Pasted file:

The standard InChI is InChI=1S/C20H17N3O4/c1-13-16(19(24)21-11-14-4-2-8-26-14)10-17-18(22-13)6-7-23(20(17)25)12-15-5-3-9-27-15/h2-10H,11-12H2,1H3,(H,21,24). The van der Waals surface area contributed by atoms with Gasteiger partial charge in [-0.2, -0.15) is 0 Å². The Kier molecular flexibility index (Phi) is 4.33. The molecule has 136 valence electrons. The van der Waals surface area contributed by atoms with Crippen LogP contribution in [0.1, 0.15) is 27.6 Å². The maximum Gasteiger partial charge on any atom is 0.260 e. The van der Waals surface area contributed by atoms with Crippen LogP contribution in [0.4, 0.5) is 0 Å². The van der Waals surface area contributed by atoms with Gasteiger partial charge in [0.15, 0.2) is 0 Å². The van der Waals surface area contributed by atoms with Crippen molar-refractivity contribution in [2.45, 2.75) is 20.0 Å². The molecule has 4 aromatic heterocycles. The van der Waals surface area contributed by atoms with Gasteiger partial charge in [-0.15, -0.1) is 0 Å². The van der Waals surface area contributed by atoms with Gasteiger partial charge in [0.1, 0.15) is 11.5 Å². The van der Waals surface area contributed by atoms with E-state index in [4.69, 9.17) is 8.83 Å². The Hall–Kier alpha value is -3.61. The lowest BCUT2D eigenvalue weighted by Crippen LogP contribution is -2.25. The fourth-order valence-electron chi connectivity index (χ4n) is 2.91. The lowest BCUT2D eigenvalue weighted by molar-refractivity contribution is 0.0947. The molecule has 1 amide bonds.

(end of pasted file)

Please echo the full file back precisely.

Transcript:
The standard InChI is InChI=1S/C20H17N3O4/c1-13-16(19(24)21-11-14-4-2-8-26-14)10-17-18(22-13)6-7-23(20(17)25)12-15-5-3-9-27-15/h2-10H,11-12H2,1H3,(H,21,24). The van der Waals surface area contributed by atoms with Gasteiger partial charge in [-0.2, -0.15) is 0 Å². The Kier molecular flexibility index (Phi) is 4.33. The molecule has 136 valence electrons. The van der Waals surface area contributed by atoms with Crippen LogP contribution in [0.1, 0.15) is 27.6 Å². The maximum Gasteiger partial charge on any atom is 0.260 e. The van der Waals surface area contributed by atoms with Crippen LogP contribution in [0.4, 0.5) is 0 Å². The van der Waals surface area contributed by atoms with Gasteiger partial charge in [0.15, 0.2) is 0 Å². The van der Waals surface area contributed by atoms with Crippen molar-refractivity contribution in [2.45, 2.75) is 20.0 Å². The molecule has 4 aromatic heterocycles. The van der Waals surface area contributed by atoms with Gasteiger partial charge in [-0.15, -0.1) is 0 Å². The van der Waals surface area contributed by atoms with Gasteiger partial charge in [0.1, 0.15) is 11.5 Å². The van der Waals surface area contributed by atoms with E-state index in [4.69, 9.17) is 8.83 Å². The Hall–Kier alpha value is -3.61. The lowest BCUT2D eigenvalue weighted by Crippen LogP contribution is -2.25. The fourth-order valence-electron chi connectivity index (χ4n) is 2.91. The lowest BCUT2D eigenvalue weighted by molar-refractivity contribution is 0.0947. The molecule has 1 amide bonds.